VIEWPOINT: Boeing does the right thing – finally



In the end it apparently was four missing bolts that did in outgoing Boeing CEO Dave Calhoun. Not the two MAX crashes that happened on his watch while he was a board member in which almost 400 people were killed. But four missing bolts on a ‘door plug’ on another MAX model. Calhoun announced this week he was stepping down at the end of the year. For Boeing’s victims, its workers, and its customers, the end can’t come soon enough. Perhaps when Calhoun is gone, along with board chairman Larry Kellner and Commercial Airplanes President Stan Deal, Boeing will find its way forward. But don’t bet on it anytime soon.

“Two Boeing MAX-8 planes crashed within five months while Calhoun was at a top executive spot at the company, yet it takes the sloppy design of a different aircraft —  grounded in greed — to lead him to want to leave early,” said Robert Clifford, founder and senior partner of Clifford Law Offices in Chicago and Lead Counsel in the federal litigation pending in the 2019 Boeing MAX crash in Ethiopia.  “The watershed moment should have been when nearly 400 people died in the Boeing MAX 8 disasters years ago. Taken seriously, it is likely that the Alaska Air debacle could have been averted, and the company would be on the way to healing itself, and ensuring the safety of the flying public. The families knew that the culture of profit over safety would not change when Calhoun took over in January 2020 because he was raised on that principle.”

But don’t cry for Calhoun, or Deal or Kellner. They will likely walk away from Boeing with tens of millions of dollars, keep their heads down for a while, and then join other boards of directors at other companies or write books on how hard it is to turn around an ailing company. Reports are coming in that say Calhoun will walk away from Boeing with a $24 million payday, but he stands to collect about $45.5 million more if the next CEO at Boeing, Stephanie Pope, can boost the stock price nearly 37 percent.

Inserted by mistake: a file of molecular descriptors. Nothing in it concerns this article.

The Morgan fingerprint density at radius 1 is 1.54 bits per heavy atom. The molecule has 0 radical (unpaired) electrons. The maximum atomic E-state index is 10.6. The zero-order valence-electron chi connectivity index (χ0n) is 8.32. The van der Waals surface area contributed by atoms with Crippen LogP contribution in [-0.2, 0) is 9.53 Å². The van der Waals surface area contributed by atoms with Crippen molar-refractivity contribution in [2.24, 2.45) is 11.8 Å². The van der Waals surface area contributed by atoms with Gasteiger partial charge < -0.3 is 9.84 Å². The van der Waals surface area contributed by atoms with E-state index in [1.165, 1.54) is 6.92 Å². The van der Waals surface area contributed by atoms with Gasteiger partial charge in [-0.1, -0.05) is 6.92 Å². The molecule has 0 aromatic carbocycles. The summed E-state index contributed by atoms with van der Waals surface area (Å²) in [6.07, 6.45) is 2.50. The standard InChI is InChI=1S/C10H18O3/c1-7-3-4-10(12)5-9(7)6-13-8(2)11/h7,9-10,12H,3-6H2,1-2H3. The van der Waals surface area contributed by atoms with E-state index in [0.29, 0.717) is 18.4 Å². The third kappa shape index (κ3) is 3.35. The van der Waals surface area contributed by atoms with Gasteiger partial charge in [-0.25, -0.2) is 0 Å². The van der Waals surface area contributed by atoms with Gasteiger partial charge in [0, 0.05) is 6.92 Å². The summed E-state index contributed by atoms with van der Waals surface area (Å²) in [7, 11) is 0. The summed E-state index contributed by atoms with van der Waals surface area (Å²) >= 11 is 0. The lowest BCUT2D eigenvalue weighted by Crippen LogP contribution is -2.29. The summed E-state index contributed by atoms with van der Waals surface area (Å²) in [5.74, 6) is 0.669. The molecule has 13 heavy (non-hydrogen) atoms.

And Boeing, unfortunately, is the sick man of aviation at the moment. Its entire corporate culture is under the microscope, as it should be. Boeing in the past several years has indeed cared more about profits than safety because instead of engineers that build quality airplanes, the company became staffed with financial engineers who just moved money around to ‘enhance shareholder value’.

“This exodus is just a start,” said Clifford, the victims’ attorney. “As the victims’ families of the Boeing crash have stated, the company needs a complete clean out. Competent people who value safety must be running that company to send a message throughout the entire industry that it is serious about making planes that are safe. All Boeing workers must take pride in what they are doing with the lives of every passenger in their hands. That simply isn’t the case as dozens of whistleblowers and previous employees have complained. Boeing must come to terms that the MAX aircraft must be totally re-certified. Boeing engineers must work on the latest state-of-the-art design of a new plane instead of retooling a plane that has been in the air 50 years for the purpose that the FAA conducts less scrutiny.  There’s just too much wrong with that aircraft.”

Clifford is correct that Boeing needs to come up with a clean-sheet design. But more importantly, it needs to move its so-called management closer to the factory floor. If I’m the CEO of Boeing Commercial Airplanes, I’d want my office right next to the manufacturing floor with a policy that any employee, from the janitor to the top programmer or mechanic, can walk into my office at any time with a complaint, a suggestion or a concern that safety is not being taken as it should.

The names may change in the executive suite at Boeing, but only time will tell if the culture will change. Boeing’s executives need to remember that when their company makes  mistakes, passengers pay with their lives.


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Matthew Driskill is the Editor of Asian Aviation and is based in Cambodia. He has been an Asia-based journalist and content producer since 1990 for outlets including Reuters and the International Herald Tribune/New York Times and is a former president of the Foreign Correspondents Club of Hong Kong. He frequently appears on international broadcast outlets like CNN, Al Jazeera and the BBC and has taught journalism at Hong Kong University and the American University of Paris. Driskill has received awards from the Associated Press for Investigative Reporting and Business Writing and in 1989 was named the John J. McCloy Fellow by the Graduate School of Journalism at Columbia University in New York where he earned his Master's Degree.


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